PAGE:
To assist in maintaining a tight seal between the side wall and canister cover, to provide a firm support for the vertically disposed cylinders and to provide a broad area for introducing and collecting respiratory gases passing into and exiting from the canisters, various housings (adaptors) were provided. In general, these housings exice tended beyond the outer periphery of the canister cover. Usually, an O-ring seal was provided between the overlapping housing and the canister cover. The sealing forces exerted through the O-ring are uni-planar. Under certain circumstances this seal was subject to gas leakage. This defect cannot be tolerated where highly inflammable anesthetic gases are employed. The housings were bulky and difficult to manipulate.

SUMMARY OF THE INVENTION It is, therefore, a primary object of this invention to provide an improved seal for a carbon dioxide absorber, particularly for an absorber employing double-reversible stacked baflled canisters, commonly known as Roswell Park Absorbers. It is another object of this invention to provide an improved seal for a carbon dioxide absorber employing disposable canisters having depressed baffles.

The above and other objects are met in a respiratory gas absorber utilizing baffled canisters, by upper and lower canister housings and each housing having a resilient seal aflixed about the periphery of the housing.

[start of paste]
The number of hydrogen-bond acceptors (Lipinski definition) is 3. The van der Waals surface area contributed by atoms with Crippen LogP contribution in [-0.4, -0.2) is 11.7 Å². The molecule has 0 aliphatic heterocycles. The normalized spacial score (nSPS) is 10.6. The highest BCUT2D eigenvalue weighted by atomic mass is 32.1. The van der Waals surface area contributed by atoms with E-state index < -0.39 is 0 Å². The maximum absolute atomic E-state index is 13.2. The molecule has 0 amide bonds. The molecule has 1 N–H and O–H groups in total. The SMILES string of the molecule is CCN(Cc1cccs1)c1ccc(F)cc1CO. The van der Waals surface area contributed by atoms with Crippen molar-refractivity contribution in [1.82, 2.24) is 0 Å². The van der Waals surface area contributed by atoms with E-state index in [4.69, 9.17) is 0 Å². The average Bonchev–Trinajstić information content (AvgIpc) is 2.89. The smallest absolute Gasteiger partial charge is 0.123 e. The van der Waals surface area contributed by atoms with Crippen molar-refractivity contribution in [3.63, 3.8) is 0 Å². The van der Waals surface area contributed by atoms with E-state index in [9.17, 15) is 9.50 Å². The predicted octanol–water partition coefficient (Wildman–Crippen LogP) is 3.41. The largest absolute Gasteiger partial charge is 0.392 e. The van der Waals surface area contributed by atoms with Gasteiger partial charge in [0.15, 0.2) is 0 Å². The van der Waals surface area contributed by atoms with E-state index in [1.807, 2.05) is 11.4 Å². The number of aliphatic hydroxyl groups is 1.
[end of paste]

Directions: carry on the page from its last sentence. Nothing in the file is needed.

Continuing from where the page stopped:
DESCRIPTION OF THE DRAWINGS Carbon dioxide absorbers having improved seals constructed according to the present invention are illustrated in the accompanying drawings wherein;

FIG. 1 is a front elevational view of a carbon dioxide absorber employing double-reversable baflled canisters;

FIG. 2 is a front elevational view of a carbon dioxide absorber employing a single bafiled canister;

FIG. 3 is an enlarged, fragmentary vertical sectional view of the improved seal of the invention employed with double-reversible bafiled canisters; and

FIG. 4 is an enlarged, fragmentary vertical sectional view of the improved seal of the invention as illustrated in conjunction with a zflat canister end.

DESCRIPTION OF ILLUSTRATED EXEMPLARY EMBODIMENT In FIG. 1 a typical carbon dioxide absorber is illustrated employing stacked, double-reversible baffied canisters. The absorber illustrated is a Model 68 series absorber produced by [Anesthesia Associates, Inc. The same absorber frame is illustrated in FIG. 2 in combination with a single bafiled canister.

Absorber frame 10 has gas conduits 12, 14, 16 and T-bar connector 20 adapted to circulate respiratory gases through stacked canisters 22 and 24 and to thereafter discharge purified respiratory gases into a respiratory control system. In operation, impure gases are conducted, for example, through a hose (not shown) into conduit 14, through T-bar 20 and thereafter into canisters 22 and 24. Purified gases are channeled through conduit 16 into interconnecting frame 10 and are thereafter discharged from the absorber through conduit 12, a communicating conduit with frame 10. Of course, many other variants are possible including the reverse of the previously illustrated flow path. In certain cases respiratory gases may be discharged from the absorber through conduit 16 and thereafter recycled through the absorber and exhausted through T-bar conduit 20 into conduit 12.